How You Can Create Mind-Blowing Lighting Schemes Using Just One Light

Are you up to a creative challenge today? No matter how many lights you have in your kit, I challenge you to shoot your next portrait or film using just one light. 

Many photographers and filmmakers who are just starting out may not have thousands of dollars laying around to invest into multiple lights. But the fact is, there really is not much need to. Whenever someone asks me what lightng kit they should get to start out, I constantly tell them to purchase one light, whether that be a speedlight, continuous LED light, or even just using their window for free. Light is light, you just need to how how to use it. You can turn any light into a multiple source setup depending on how you shape, modify, and utilize the resources given to you in a creative way. If you don't know how to use one light, you will not know how to set a scene with multiple. It all starts with the foundation.

For me, I find when I have limited resources, I create my best work, because it pushes me to solve problems in a creative way. In this weeks installment of Four Minute Film School, released by The Aputure YouTube channel, they interview Los Angeles-based filmmaker and director of photography Hunter Gulan. Gulan takes us through how he is able to utilize simple lighting techniques to light his scenes using just a single light source and how you can too.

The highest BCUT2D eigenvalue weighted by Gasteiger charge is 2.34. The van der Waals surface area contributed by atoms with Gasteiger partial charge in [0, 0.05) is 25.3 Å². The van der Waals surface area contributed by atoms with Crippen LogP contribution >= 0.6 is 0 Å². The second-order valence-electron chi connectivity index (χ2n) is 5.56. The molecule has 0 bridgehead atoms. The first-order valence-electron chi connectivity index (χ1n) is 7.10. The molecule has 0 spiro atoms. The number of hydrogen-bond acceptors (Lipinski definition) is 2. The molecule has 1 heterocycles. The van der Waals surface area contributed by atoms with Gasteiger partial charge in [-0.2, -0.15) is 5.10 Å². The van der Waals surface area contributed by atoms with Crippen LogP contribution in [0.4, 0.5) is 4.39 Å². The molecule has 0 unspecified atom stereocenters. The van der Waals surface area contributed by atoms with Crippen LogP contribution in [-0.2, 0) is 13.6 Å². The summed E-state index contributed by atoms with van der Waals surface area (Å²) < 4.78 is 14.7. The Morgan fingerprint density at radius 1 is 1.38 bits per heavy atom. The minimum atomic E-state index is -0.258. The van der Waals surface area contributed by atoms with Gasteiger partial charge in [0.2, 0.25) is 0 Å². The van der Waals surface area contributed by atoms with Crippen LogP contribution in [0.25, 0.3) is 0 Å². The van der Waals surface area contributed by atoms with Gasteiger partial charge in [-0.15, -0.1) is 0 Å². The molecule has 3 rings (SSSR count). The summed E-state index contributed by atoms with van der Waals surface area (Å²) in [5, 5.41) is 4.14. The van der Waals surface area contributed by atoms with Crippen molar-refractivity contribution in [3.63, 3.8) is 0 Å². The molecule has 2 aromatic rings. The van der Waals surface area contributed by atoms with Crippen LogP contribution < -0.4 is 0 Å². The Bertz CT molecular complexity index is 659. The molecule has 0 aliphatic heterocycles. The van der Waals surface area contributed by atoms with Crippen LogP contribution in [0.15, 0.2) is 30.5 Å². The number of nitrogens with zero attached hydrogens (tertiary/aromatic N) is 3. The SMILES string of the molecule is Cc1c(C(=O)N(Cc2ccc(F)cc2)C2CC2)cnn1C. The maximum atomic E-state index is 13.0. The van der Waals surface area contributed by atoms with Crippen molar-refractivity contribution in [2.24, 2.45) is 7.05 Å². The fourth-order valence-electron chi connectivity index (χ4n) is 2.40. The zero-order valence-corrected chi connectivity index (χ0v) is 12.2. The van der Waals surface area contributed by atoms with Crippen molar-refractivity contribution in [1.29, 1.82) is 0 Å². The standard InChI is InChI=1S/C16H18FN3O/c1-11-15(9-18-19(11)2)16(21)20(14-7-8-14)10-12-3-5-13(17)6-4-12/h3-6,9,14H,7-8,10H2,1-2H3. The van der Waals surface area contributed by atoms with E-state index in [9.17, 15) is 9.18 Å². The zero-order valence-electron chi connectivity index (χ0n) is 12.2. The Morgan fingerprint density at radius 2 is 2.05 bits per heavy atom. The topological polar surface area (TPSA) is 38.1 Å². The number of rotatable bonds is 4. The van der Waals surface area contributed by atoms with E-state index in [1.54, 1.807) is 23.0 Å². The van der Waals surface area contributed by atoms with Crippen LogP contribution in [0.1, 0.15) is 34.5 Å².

One of the my favorite techniques to use when I have only one light to work with is bringing reflectors, flags, and diffusion into the mix and crafting my lighting scheme around the story that I want to tell. I always start with the key light, which I modify first. If I'm going for a more dramatic scene, I will put a bare reflector dish and position my light five to ten feet above my models face in order to create dramatic shadow and harsh falloff.

If I'm shooting a romantic scene, I modify the key light with layers of diffusion or a large softbox and get it as close to the talent as possible to output the softest and most flattering even light on my actor's face.

After the key light is dialed in, you can start to add in cutters or reflectors to bounce or subtract light in order to disperse the light in the scene and get the most out your one light. 

Post your best pictures using one light below in the comments!

Eli Dreyfuss's picture

Eli Dreyfuss is a professional portrait photographer based in sunny Miami, Florida. He focuses on making ordinary people look like movie stars in his small home studio. Shortly after graduating high school he quickly established himself in the art world and became an internationally awarded & published artist.

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I recently got into flash. This is a self portrait with my EOS RP, Nifty Fifty, and Godox V1.

What 50 are you using? I have the Tamron 45 that I use with the adapter and love, but would really like a small RF mount 50.

I only have the Canon EF 50mm f/1.8. I'm also looking forward to some cheaper glass native to the R system, so hopefully we'll get some this year. Otherwise, my adapted lenses seems to be working pretty well.

One of my go-to setups is a single large octa positioned high about three feet above the models head and pointed straight down (playing with a bit of an angle of to, maybe, 15 degrees) with the model standing anywhere from 2 to 3 feet outside of edge of the softbox. It's an easy setup up if you play with it and it always makes great light and is forgiving enough for the model to be able to move around quite a lot.


Great advice. I always recommend starting with one light not a kit. Of all of the shoots I have done, when I think of the ones that I did poorly, the issue was usually too many lights.

Canon 6D EF85mm 1.2L. I bought a cheap soft box light setup that came with florescent bulbs and upgraded to LED and getting better results.